PS: You recently got married and have been very vocal about how you don't buy into the societal pressure to lose a lot of weight for your wedding. Where do you think this pressure originally comes from?
HM: Society. When you think about it, it's a multibillion-dollar business. Everything that goes into a wedding costs tons of money, and why not add a diet pill on top of it? I personally felt like my fiancé asked me to marry him as I was, at my size, and he loved me the way I was. Why would I show up on my wedding day looking completely different? I'm of course an advocate for being your best self and being healthy. I think that's more important than anything. But I think that so many people take it to this extreme, and then they don't enjoy the planning process. It becomes really stressful. I have best girlfriends who have done the same exact thing, and then on the wedding day, it's all about the weight, and "did I make my goal weight?," and it's no longer about that commitment. And I think it's important to focus on what it's really, truly about.
PS: What was your favorite and least favorite part about wedding planning?
HM: My favorite part was picking all the vendors. I had a Pinterest for so many years, basically piling up with what I wanted, so it was almost like pulling that trigger and saying, "OK, let's go, let's do it." I knew exactly what I wanted, whether my fiancé liked it or not [laughs]. I was like, "Listen, this is what my dream is," and he was like, "I'm just showing up. You do you, and we'll get married." My least favorite part was probably figuring out the guest list — who's invited and who's not. My mom always joked with me you either invite 100 or you invite 1,000, so be picky. And we had a little over 100, and it was just wonderful to have everybody I loved under one roof.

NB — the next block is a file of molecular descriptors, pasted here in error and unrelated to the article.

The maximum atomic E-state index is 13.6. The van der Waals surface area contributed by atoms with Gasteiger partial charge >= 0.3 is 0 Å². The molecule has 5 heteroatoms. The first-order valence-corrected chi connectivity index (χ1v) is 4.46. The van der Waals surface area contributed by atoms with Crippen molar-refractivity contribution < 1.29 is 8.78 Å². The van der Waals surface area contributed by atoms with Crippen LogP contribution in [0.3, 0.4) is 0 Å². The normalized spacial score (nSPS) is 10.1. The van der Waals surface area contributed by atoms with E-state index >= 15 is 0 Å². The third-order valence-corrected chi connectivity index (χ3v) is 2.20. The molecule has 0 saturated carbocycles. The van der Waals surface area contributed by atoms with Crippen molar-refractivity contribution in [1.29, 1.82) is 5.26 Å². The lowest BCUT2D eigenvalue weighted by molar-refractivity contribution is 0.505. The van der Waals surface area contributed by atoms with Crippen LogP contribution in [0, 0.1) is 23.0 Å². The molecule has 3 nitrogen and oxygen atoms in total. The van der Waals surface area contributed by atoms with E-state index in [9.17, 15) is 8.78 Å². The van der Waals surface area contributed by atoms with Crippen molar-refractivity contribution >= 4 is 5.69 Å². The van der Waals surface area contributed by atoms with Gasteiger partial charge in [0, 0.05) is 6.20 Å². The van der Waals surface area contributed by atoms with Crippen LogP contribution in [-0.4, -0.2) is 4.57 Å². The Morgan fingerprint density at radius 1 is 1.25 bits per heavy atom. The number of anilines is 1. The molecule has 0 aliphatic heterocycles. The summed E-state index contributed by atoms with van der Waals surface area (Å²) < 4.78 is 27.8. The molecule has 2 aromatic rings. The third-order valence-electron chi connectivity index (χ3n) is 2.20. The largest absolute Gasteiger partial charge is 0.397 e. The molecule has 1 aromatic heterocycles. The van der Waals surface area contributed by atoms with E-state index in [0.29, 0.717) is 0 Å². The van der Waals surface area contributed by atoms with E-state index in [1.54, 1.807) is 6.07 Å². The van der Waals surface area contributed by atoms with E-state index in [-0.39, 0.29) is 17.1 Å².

PS: What's one piece of advice you'd give to women who are just starting to plan their own weddings?
HM: My biggest piece of advice would be to have fun with it and know that regardless of what happens, it's gonna be a great day because you're marrying the love of your life. Just stay focused on that. I think that for me it was, whether I had flowers and a live band, or music or whatever, I was still like, "I don't care if I get married to you in a bathroom off a highway, or if we get married here. I want to get married to you. That is why I'm here." So really focusing on that, and enjoy the process. Everything else should be a cherry on top.
PS: It seems like a lot of brides agonize over certain details and then never even notice them on the day of their wedding.
HM: Let me tell you, my husband and I were like, "OK, we didn't try any of the hors d'oeuvres we picked out and went for a tasting for, and we didn't even try our signature drinks." Really, it's a party for everybody else. So again, focus on your commitment to each other, because the other little things are just extras.